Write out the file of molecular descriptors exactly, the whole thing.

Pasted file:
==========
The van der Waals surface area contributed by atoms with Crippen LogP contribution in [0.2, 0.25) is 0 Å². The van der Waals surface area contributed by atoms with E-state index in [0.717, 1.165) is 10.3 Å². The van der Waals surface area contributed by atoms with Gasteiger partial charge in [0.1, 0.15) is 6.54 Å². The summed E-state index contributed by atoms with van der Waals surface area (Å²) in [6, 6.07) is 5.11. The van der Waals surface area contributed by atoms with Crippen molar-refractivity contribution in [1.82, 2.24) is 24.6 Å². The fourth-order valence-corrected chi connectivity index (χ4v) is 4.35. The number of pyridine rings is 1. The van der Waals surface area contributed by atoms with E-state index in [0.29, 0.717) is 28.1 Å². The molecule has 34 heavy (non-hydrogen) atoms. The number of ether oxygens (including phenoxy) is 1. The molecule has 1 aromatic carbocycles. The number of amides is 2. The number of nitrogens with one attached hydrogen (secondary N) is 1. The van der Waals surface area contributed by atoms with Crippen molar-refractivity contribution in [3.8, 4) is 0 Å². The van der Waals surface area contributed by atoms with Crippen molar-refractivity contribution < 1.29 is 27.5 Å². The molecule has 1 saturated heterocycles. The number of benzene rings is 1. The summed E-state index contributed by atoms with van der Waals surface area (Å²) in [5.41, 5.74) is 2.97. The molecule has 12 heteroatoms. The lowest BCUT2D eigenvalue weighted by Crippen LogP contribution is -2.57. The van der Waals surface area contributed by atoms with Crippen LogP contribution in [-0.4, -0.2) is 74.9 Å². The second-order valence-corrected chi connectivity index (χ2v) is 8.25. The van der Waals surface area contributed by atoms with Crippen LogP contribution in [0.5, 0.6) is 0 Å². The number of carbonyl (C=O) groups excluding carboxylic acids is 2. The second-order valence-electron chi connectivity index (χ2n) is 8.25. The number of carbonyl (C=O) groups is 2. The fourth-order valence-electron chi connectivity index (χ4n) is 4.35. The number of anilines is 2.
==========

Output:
The van der Waals surface area contributed by atoms with Crippen LogP contribution in [0.2, 0.25) is 0 Å². The van der Waals surface area contributed by atoms with E-state index in [0.717, 1.165) is 10.3 Å². The van der Waals surface area contributed by atoms with Gasteiger partial charge in [0.1, 0.15) is 6.54 Å². The summed E-state index contributed by atoms with van der Waals surface area (Å²) in [6, 6.07) is 5.11. The van der Waals surface area contributed by atoms with Crippen molar-refractivity contribution in [1.82, 2.24) is 24.6 Å². The fourth-order valence-corrected chi connectivity index (χ4v) is 4.35. The number of pyridine rings is 1. The van der Waals surface area contributed by atoms with E-state index in [0.29, 0.717) is 28.1 Å². The molecule has 34 heavy (non-hydrogen) atoms. The number of ether oxygens (including phenoxy) is 1. The molecule has 1 aromatic carbocycles. The number of amides is 2. The number of nitrogens with one attached hydrogen (secondary N) is 1. The van der Waals surface area contributed by atoms with Crippen molar-refractivity contribution in [3.8, 4) is 0 Å². The van der Waals surface area contributed by atoms with Crippen molar-refractivity contribution < 1.29 is 27.5 Å². The molecule has 1 saturated heterocycles. The number of benzene rings is 1. The summed E-state index contributed by atoms with van der Waals surface area (Å²) in [5.41, 5.74) is 2.97. The molecule has 12 heteroatoms. The lowest BCUT2D eigenvalue weighted by Crippen LogP contribution is -2.57. The van der Waals surface area contributed by atoms with Crippen LogP contribution in [-0.4, -0.2) is 74.9 Å². The second-order valence-corrected chi connectivity index (χ2v) is 8.25. The van der Waals surface area contributed by atoms with Crippen LogP contribution in [0.5, 0.6) is 0 Å². The number of carbonyl (C=O) groups excluding carboxylic acids is 2. The second-order valence-electron chi connectivity index (χ2n) is 8.25. The number of carbonyl (C=O) groups is 2. The fourth-order valence-electron chi connectivity index (χ4n) is 4.35. The number of anilines is 2.